Jeff Francoeur, Adam LaRoche, and Julio Lugo Thriving on New Teams

Craig RondinoneCorrespondent IJuly 29, 2009

NEW YORK - JULY 12:  Jeff Francoeur #12 of the New York Mets looks on against the Cincinnati Reds on July 12, 2009 at Citi Field in the Flushing neighborhood of the Queens borough of New York City.  (Photo by Jim McIsaac/Getty Images)

Fantasy baseball rule No. 276: A player’s fantasy value normally goes up when he is traded.

Fantasy baseball rule No. 384: Try not to draft too many Baltimore Orioles pitchers or Kansas City Royals hitters.

Fantasy baseball rule No. 595: If you think Jason Giambi is still a 30-HR guy and Milton Bradley is not injury-prone, then maybe you should try fantasy football instead.

Let’s get back to the first rule. When a player gets traded from one major-league team to another, his fantasy value has a great chance of turning upward.

It could be because he is given a new lease on life that infuses him with energy. It could be because he will be given more chances to knock in runs or win games because he is going from a bad team to a good team, or from a team who could not use him to a team that has big plans for him.

Or it could be because he is switching leagues and his new opponents do not have a book on him yet.

If you do not think this rule is legit, just look at what has happened during the past couple weeks to three players not exactly known as rivals of Albert Pujols for fantasy baseball’s MVP award.

This trio has killed more fantasy owners this season than Raid has killed bugs, yet since they switched uniforms they have actually become deserving of fantasy roster spots.

Here is a look:


Jeff Francoeur, New York Mets

This is a match made in rotisserie hell, right? No player walks less than Francoeur. No team hits fewer home runs and has a more hitter-hating ballpark than the Mets. There is no way this could work.

Well, not many thought Heidi Klum and Seal were the most compatible couple, either.

Francoeur has hit like the "Frenchy" that had back-to-back 100-RBI campaigns in 2006 and 2007 since joining the Mets. Francoeur has driven in 16 runs in his first 14 games with his new club, which is pretty impressive considering Jose Reyes is not getting on base in front of him and Carlos Delgado and Carlos Beltran are not hitting around him because all are on the disabled list.

Still, fantasy owners know Francoeur is limited. He does not steal bases (14 SB in five years), draw walks (career .309 OBP) and has slumps that last longer than Aerosmith concert tours. But he looks refreshed and renewed since getting out of Atlanta and could very well help fantasy owners in the home runs and RBI departments down the stretch.

Adam LaRoche, Boston Red Sox

Don’t expect this former Pirate to pull a Jason Bay and double his fantasy value with the Red Sox. It will be nearly impossible for LaRoche to pull off such a feat since he is not playing every day thanks to Boston’s depth at first base and designated hitter.

But early signs suggest fantasy owners should not drop LaRoche right away, either.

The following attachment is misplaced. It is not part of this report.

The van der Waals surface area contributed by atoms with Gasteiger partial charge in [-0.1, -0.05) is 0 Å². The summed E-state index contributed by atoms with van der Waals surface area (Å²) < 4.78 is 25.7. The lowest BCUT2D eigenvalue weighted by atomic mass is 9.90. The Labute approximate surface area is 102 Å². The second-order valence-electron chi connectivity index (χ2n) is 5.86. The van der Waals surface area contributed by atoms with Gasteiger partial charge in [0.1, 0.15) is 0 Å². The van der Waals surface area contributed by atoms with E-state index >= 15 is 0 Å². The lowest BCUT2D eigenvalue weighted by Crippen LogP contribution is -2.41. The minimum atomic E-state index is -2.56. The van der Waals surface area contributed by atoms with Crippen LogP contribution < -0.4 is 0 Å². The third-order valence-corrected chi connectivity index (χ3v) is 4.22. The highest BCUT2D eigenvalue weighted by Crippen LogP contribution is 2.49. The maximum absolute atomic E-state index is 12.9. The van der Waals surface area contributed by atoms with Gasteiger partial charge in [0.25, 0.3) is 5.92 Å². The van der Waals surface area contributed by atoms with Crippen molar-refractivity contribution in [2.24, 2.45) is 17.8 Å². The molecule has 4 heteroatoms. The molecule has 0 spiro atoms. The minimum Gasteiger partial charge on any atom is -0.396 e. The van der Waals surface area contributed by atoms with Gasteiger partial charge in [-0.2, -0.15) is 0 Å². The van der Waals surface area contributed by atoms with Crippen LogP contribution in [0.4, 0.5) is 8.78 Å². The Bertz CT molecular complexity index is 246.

LaRoche had been slogging through a mediocre season with Pittsburgh—12 HR, 47 RBI, .243 batting average—when he was traded in another cost-cutting, setting-up-for-2015 deal by the Pirates. But at least he was playing every day and batting cleanup in Pittsburgh’s lineup.

For Boston, albeit in a hitter-friendly ballpark and surrounded by much better talent, LaRoche is only probably going to play against right-handed pitchers and bat seventh.

But here are three reasons to think LaRoche could be a fantasy steal from here on out:

LaRoche’s quick start: He has not needed much time to adjust to AL pitching. He is hitting .357 with a homer and three RBI in his first four games with the Sox and has looked comfortable in his new digs.

Mike Lowell’s hip: The Red Sox's starting third baseman has been missing some time due to his surgically-repaired hip acting up on occasion. Lowell might receive extra rest the closer it comes to playoff time, which would mean more Kevin Youkilis at third and more LaRoche at first.

If Lowell dives or swings the wrong way, another DL stint for him would turn into full-time at-bats for LaRoche.

LaRoche’s second-half history: Our guy has always been better after the All-Star break than before it. Between 2006 and 2008 he batted .314 with a .952 OPS and 41 homers after the break, while batting just .247 with a .775 OPS and 37 homers prior to it.

His so-so first-half numbers and quick start with Boston suggest that this pattern could continue for a fourth straight season.


Julio Lugo, St. Louis Cardinals

One of the most overpriced shortstops in the history of baseball, Lugo’s fantasy worth with Boston this season could have only gotten lower if he had died. He had only appeared in 37 games and had given fantasy owners one home run, three stolen bases, and a lot of days off.

Only a team desperate for middle infield help could have used Lugo.

The St. Louis Cardinals were that team. And now, somehow magically, almost as if an angel has showered him with mystical Garry Templeton dust, Lugo is back hitting four or five years ago when he was one of the top-10 shortstops to own in fantasy.

Four games, four runs, three RBI, one homer, one steal, and a .474 batting average.

That’s right, .474 (9-for-19).

Lugo does not have the power or the wheels he had during his glory days, but if he can play regularly and get on base with Pujols, Matt Holliday, Mark DeRosa, and Ryan Ludwick hitting behind him, averaging close to a run scored per game might well happen for him.